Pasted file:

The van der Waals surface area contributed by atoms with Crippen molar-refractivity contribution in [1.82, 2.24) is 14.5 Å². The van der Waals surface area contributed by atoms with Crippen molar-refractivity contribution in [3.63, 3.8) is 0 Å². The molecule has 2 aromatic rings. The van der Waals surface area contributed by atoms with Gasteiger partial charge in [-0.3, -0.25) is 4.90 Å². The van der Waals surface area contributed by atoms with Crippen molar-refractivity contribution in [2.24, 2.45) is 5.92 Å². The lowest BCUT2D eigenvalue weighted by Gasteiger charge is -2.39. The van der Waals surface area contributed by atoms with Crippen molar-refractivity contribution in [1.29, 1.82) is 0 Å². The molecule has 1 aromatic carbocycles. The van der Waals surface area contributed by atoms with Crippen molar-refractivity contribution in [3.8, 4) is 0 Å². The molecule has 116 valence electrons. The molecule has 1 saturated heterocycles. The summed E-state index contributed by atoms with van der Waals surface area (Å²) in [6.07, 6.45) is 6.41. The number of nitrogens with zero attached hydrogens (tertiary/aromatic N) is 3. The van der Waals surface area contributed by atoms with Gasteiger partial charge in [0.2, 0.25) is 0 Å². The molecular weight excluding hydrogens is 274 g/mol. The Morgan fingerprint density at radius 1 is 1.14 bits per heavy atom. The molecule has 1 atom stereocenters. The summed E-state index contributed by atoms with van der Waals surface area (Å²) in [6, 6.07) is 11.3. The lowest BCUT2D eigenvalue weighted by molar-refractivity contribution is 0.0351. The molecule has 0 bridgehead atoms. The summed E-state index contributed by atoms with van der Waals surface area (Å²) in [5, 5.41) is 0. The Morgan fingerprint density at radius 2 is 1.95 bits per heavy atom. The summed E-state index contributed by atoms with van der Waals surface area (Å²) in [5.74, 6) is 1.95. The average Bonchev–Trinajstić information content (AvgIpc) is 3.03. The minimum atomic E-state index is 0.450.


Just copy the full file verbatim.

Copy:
The van der Waals surface area contributed by atoms with Crippen molar-refractivity contribution in [1.82, 2.24) is 14.5 Å². The van der Waals surface area contributed by atoms with Crippen molar-refractivity contribution in [3.63, 3.8) is 0 Å². The molecule has 2 aromatic rings. The van der Waals surface area contributed by atoms with Gasteiger partial charge in [-0.3, -0.25) is 4.90 Å². The van der Waals surface area contributed by atoms with Crippen molar-refractivity contribution in [2.24, 2.45) is 5.92 Å². The lowest BCUT2D eigenvalue weighted by Gasteiger charge is -2.39. The van der Waals surface area contributed by atoms with Crippen molar-refractivity contribution in [1.29, 1.82) is 0 Å². The molecule has 1 aromatic carbocycles. The van der Waals surface area contributed by atoms with Crippen molar-refractivity contribution in [3.8, 4) is 0 Å². The molecule has 116 valence electrons. The molecule has 1 saturated heterocycles. The summed E-state index contributed by atoms with van der Waals surface area (Å²) in [6.07, 6.45) is 6.41. The number of nitrogens with zero attached hydrogens (tertiary/aromatic N) is 3. The van der Waals surface area contributed by atoms with Gasteiger partial charge in [0.2, 0.25) is 0 Å². The molecular weight excluding hydrogens is 274 g/mol. The Morgan fingerprint density at radius 1 is 1.14 bits per heavy atom. The molecule has 1 atom stereocenters. The summed E-state index contributed by atoms with van der Waals surface area (Å²) in [6, 6.07) is 11.3. The lowest BCUT2D eigenvalue weighted by molar-refractivity contribution is 0.0351. The molecule has 0 bridgehead atoms. The summed E-state index contributed by atoms with van der Waals surface area (Å²) in [5, 5.41) is 0. The Morgan fingerprint density at radius 2 is 1.95 bits per heavy atom. The summed E-state index contributed by atoms with van der Waals surface area (Å²) in [5.74, 6) is 1.95. The average Bonchev–Trinajstić information content (AvgIpc) is 3.03. The minimum atomic E-state index is 0.450.